“If you’re male, female, someone is sick—they all have different dietary needs. If you can program your needs into a 3D printer, it can print exactly the nutrients that person requires,” Contractor said.

Contractor plans on keeping the software portion of his 3D printer entirely open-source, so that anyone can look at its code. He believes this will allow people to find creative uses for the hardware.

http://rt.com/usa/nasa-3d-pizza-printer-590/

mars_rover_oo_err

Nasa’s $800m Mars Exploration Rovers have accidentally drawn a penis.

The twin exploration vehicles Spirit and Opportunity were launched nine years ago, in an effort to search the surface of Mars for signs of water erosion and possibly even life.

According to Nasa, since then the rovers have driven over more than 10km of Martian land, directed by teams back on Earth combined with autonomous cameras designed to avoid potential problems with the terrain.

It appears that part of the robots’ programming involves spinning in tight circles to test nearby terrain and find new routes.

Humorously, depending on your age perhaps, that has the unfortunate consequence of drawing a certain shape on the surface, which when discovered by Reddit essentially crashed Nasa’s website.

The image was posted on Nasa’s site and appears to be a genuine picture from the Martian surface – albeit one taken at an unfortunate angle.

It’s not clear which of the rovers drew the shape, or even when it was made.

Nasa lost communication with the Spirit rover in 2009 after it became stuck in some sand. Meanwhile the Opportunity is still traversing the surface on its way to the Endeavour crater.

http://www.huffingtonpost.co.uk/2013/04/24/mars-rover-penis-nasa_n_3144656.html

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Radioactive iron may be first fossil imprint of a nearby cosmic explosion.

by Alexandra Witze

Sediment in a deep-sea core may hold radioactive iron spewed by a distant supernova 2.2 million years ago and preserved in the fossilized remains of iron-loving bacteria. If confirmed, the iron traces would be the first biological signature of a specific exploding star.

Shawn Bishop, a physicist at the Technical University of Munich in Germany, reported preliminary findings on 14 April at a meeting of the American Physical Society in Denver, Colorado.

In 2004, scientists reported finding the isotope iron-60, which does not form on Earth, in a piece of sea floor from the Pacific Ocean. They calculated how long ago this radioactive isotope had arrived by using the rate at which it decays over time. The culprit, they concluded, was a supernova in the cosmic neighbourhood.

Bishop wondered if he could find signs of that explosion in the fossil record on Earth. Some natural candidates are certain species of bacteria that gather iron from their environment to create 100-nanometre-wide magnetic crystals, which the microbes use to orient themselves within Earth’s magnetic field so that they can navigate to their preferred conditions. These ‘magnetotactic’ bacteria live in sea-floor sediments.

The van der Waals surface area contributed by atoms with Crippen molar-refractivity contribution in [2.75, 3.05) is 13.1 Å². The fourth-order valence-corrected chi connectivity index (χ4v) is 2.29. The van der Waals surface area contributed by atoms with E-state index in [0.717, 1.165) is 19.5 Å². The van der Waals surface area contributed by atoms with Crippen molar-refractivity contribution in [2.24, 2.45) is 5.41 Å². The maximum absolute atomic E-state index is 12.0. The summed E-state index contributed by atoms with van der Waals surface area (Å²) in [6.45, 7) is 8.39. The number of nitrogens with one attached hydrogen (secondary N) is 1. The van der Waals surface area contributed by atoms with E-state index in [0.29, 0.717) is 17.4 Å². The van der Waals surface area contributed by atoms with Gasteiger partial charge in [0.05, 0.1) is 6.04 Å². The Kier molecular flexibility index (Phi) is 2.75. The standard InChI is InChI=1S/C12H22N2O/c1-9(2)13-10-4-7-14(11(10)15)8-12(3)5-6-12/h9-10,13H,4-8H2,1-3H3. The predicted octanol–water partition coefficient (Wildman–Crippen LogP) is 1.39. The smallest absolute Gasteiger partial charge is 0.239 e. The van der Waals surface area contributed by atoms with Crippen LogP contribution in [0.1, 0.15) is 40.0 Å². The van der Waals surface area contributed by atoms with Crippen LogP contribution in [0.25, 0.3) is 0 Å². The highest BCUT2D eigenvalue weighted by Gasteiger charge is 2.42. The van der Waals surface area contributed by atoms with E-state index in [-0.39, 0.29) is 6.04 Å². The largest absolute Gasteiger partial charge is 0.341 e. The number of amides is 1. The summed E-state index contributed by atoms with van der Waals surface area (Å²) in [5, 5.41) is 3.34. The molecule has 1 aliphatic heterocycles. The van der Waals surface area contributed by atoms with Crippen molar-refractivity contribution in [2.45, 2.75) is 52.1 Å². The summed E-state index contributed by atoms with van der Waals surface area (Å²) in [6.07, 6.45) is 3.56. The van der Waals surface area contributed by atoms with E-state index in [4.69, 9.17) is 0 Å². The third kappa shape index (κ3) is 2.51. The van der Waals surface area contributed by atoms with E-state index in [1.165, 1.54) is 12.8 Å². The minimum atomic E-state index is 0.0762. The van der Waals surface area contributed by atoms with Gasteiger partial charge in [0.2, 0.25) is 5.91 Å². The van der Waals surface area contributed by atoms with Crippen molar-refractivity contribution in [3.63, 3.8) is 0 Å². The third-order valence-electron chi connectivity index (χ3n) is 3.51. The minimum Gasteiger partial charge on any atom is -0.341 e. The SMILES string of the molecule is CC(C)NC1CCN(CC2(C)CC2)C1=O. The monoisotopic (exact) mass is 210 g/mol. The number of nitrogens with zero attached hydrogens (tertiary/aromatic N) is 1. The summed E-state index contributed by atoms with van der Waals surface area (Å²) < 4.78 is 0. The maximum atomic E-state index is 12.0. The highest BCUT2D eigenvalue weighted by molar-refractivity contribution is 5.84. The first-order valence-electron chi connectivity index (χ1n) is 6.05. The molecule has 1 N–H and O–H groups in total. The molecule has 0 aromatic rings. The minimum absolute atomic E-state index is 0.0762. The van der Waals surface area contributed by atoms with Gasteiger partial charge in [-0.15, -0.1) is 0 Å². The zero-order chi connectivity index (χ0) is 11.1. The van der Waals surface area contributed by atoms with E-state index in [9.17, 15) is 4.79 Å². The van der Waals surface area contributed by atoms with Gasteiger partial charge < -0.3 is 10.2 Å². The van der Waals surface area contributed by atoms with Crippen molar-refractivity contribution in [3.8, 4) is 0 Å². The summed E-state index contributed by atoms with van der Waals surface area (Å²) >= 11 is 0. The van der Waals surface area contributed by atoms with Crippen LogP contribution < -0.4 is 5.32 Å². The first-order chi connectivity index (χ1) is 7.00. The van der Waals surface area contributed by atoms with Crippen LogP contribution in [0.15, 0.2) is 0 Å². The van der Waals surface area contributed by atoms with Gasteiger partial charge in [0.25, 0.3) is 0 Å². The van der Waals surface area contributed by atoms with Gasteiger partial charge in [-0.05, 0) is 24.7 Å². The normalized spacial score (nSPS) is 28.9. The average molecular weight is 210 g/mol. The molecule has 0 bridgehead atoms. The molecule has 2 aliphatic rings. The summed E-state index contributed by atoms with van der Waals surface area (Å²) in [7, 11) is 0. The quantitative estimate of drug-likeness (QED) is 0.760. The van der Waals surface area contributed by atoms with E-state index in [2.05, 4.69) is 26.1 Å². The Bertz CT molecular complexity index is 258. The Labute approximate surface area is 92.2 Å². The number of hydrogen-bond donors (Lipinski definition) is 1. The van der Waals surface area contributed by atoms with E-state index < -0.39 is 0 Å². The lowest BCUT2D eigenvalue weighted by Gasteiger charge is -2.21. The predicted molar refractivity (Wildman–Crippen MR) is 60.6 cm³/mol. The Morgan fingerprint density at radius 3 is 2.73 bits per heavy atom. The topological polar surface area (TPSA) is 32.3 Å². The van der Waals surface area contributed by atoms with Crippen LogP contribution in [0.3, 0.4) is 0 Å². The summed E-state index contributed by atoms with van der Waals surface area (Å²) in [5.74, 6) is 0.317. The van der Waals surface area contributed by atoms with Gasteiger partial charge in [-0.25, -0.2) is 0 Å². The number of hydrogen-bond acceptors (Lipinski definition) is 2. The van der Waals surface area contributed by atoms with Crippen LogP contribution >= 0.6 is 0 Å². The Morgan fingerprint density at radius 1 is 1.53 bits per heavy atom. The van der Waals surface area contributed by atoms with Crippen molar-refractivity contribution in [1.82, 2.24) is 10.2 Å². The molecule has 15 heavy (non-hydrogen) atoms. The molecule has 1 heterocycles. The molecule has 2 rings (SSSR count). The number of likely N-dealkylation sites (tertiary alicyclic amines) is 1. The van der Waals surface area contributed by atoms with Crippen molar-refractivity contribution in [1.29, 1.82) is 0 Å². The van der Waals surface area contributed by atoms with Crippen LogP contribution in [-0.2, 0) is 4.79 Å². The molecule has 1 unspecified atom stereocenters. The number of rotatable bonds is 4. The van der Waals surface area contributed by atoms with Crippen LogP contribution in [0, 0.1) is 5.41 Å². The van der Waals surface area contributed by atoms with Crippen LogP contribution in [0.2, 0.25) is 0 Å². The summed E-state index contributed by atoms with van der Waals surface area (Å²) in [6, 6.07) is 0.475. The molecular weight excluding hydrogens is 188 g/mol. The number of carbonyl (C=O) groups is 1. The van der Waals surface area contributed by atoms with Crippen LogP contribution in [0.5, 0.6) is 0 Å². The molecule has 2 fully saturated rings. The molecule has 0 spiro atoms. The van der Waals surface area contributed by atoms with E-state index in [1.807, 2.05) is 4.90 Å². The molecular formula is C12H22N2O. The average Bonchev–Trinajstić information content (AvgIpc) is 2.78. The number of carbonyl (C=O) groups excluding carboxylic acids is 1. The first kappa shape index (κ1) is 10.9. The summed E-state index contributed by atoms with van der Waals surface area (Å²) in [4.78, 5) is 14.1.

So Bishop and his colleagues acquired parts of a sediment core from the eastern equatorial Pacific Ocean, dating to between about 1.7 million and 3.3 million years ago. They took sediment samples from strata corresponding to periods roughly 100,000 years apart, and treated them with a chemical technique that extracts iron-60 but not iron from nonbiological sources, such as soil washing off the continents. The scientists then ran the samples through a mass spectrometer to see if any iron-60 was present.

And it was. “It looks like there’s something there,” Bishop told reporters at the Denver meeting. The levels of iron-60 are minuscule, but the only place they seem to appear is in layers dated to around 2.2 million years ago. This apparent signal of iron-60, Bishop said, could be the remains of magnetite (Fe3O4) chains formed by bacteria on the sea floor as radioactive supernova debris showered on them from the atmosphere, after crossing inter-stellar space at nearly the speed of light.

No one is sure what particular star might have exploded at this time, although one paper points to suspects in the Scorpius–Centaurus stellar association, at a distance of about 130 parsecs (424 light years) from the Sun3.

“I’m really excited about this,” says Brian Thomas, an astrophysicist at Washburn University in Topeka, Kansas, who was not involved in the work. “The nice thing is that it’s directly tied to a specific event.”

“For me, philosophically, the charm is that this is sitting in the fossil record of our planet,” Bishop says. He and his team are now working on a second core, also from the Pacific, to see if it too holds the iron-60 signal.

http://www.nature.com/news/supernova-left-its-mark-in-ancient-bacteria-1.12797